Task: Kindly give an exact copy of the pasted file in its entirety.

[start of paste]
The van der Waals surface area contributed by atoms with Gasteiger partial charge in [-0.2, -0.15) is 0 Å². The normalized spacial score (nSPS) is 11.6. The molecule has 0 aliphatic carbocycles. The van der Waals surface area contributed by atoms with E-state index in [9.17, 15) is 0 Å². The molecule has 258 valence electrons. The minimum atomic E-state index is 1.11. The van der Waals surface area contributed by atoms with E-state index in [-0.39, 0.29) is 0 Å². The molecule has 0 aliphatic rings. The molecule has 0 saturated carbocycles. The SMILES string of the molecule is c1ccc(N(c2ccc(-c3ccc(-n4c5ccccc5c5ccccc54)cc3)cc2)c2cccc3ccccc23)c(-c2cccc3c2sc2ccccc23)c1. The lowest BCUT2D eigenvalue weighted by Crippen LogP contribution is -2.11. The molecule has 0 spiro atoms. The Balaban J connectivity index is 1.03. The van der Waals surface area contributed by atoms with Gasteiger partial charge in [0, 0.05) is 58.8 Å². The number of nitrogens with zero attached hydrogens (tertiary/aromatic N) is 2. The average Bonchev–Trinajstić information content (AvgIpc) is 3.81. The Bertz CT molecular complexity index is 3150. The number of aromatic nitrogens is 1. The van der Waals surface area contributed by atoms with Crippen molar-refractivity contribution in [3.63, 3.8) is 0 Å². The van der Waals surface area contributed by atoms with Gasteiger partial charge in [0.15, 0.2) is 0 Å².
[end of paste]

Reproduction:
The van der Waals surface area contributed by atoms with Gasteiger partial charge in [-0.2, -0.15) is 0 Å². The normalized spacial score (nSPS) is 11.6. The molecule has 0 aliphatic carbocycles. The van der Waals surface area contributed by atoms with E-state index in [9.17, 15) is 0 Å². The molecule has 258 valence electrons. The minimum atomic E-state index is 1.11. The van der Waals surface area contributed by atoms with E-state index in [-0.39, 0.29) is 0 Å². The molecule has 0 aliphatic rings. The molecule has 0 saturated carbocycles. The SMILES string of the molecule is c1ccc(N(c2ccc(-c3ccc(-n4c5ccccc5c5ccccc54)cc3)cc2)c2cccc3ccccc23)c(-c2cccc3c2sc2ccccc23)c1. The lowest BCUT2D eigenvalue weighted by Crippen LogP contribution is -2.11. The molecule has 0 spiro atoms. The Balaban J connectivity index is 1.03. The van der Waals surface area contributed by atoms with Gasteiger partial charge in [0, 0.05) is 58.8 Å². The number of nitrogens with zero attached hydrogens (tertiary/aromatic N) is 2. The average Bonchev–Trinajstić information content (AvgIpc) is 3.81. The Bertz CT molecular complexity index is 3150. The number of aromatic nitrogens is 1. The van der Waals surface area contributed by atoms with Crippen molar-refractivity contribution in [3.63, 3.8) is 0 Å². The van der Waals surface area contributed by atoms with Gasteiger partial charge in [0.15, 0.2) is 0 Å².